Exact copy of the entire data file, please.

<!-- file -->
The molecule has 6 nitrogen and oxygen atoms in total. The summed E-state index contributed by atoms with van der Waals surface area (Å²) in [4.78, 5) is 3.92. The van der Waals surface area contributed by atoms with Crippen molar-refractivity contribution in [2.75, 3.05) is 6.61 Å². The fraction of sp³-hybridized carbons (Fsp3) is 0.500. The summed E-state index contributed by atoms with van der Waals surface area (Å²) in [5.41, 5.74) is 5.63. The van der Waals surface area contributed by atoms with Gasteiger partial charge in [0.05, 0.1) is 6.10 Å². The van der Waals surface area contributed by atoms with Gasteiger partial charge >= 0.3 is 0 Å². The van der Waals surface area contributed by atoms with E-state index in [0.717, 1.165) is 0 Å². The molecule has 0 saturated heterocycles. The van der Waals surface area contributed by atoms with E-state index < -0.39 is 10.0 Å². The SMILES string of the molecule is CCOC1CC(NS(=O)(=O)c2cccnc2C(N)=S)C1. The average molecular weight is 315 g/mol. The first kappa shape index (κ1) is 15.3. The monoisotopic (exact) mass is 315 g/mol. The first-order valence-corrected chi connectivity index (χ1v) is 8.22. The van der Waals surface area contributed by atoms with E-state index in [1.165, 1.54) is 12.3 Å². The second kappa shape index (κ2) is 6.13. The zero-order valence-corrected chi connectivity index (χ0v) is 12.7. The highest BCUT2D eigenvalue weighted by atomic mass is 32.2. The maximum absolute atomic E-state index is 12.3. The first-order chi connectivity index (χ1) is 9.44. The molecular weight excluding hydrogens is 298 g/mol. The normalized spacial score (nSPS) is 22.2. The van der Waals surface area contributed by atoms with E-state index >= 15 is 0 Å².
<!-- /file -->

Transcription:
The molecule has 6 nitrogen and oxygen atoms in total. The summed E-state index contributed by atoms with van der Waals surface area (Å²) in [4.78, 5) is 3.92. The van der Waals surface area contributed by atoms with Crippen molar-refractivity contribution in [2.75, 3.05) is 6.61 Å². The fraction of sp³-hybridized carbons (Fsp3) is 0.500. The summed E-state index contributed by atoms with van der Waals surface area (Å²) in [5.41, 5.74) is 5.63. The van der Waals surface area contributed by atoms with Gasteiger partial charge in [0.05, 0.1) is 6.10 Å². The van der Waals surface area contributed by atoms with Gasteiger partial charge >= 0.3 is 0 Å². The van der Waals surface area contributed by atoms with E-state index in [0.717, 1.165) is 0 Å². The molecule has 0 saturated heterocycles. The van der Waals surface area contributed by atoms with E-state index < -0.39 is 10.0 Å². The SMILES string of the molecule is CCOC1CC(NS(=O)(=O)c2cccnc2C(N)=S)C1. The average molecular weight is 315 g/mol. The first kappa shape index (κ1) is 15.3. The monoisotopic (exact) mass is 315 g/mol. The first-order valence-corrected chi connectivity index (χ1v) is 8.22. The van der Waals surface area contributed by atoms with E-state index in [1.165, 1.54) is 12.3 Å². The second kappa shape index (κ2) is 6.13. The zero-order valence-corrected chi connectivity index (χ0v) is 12.7. The highest BCUT2D eigenvalue weighted by atomic mass is 32.2. The maximum absolute atomic E-state index is 12.3. The first-order chi connectivity index (χ1) is 9.44. The molecular weight excluding hydrogens is 298 g/mol. The normalized spacial score (nSPS) is 22.2. The van der Waals surface area contributed by atoms with E-state index >= 15 is 0 Å².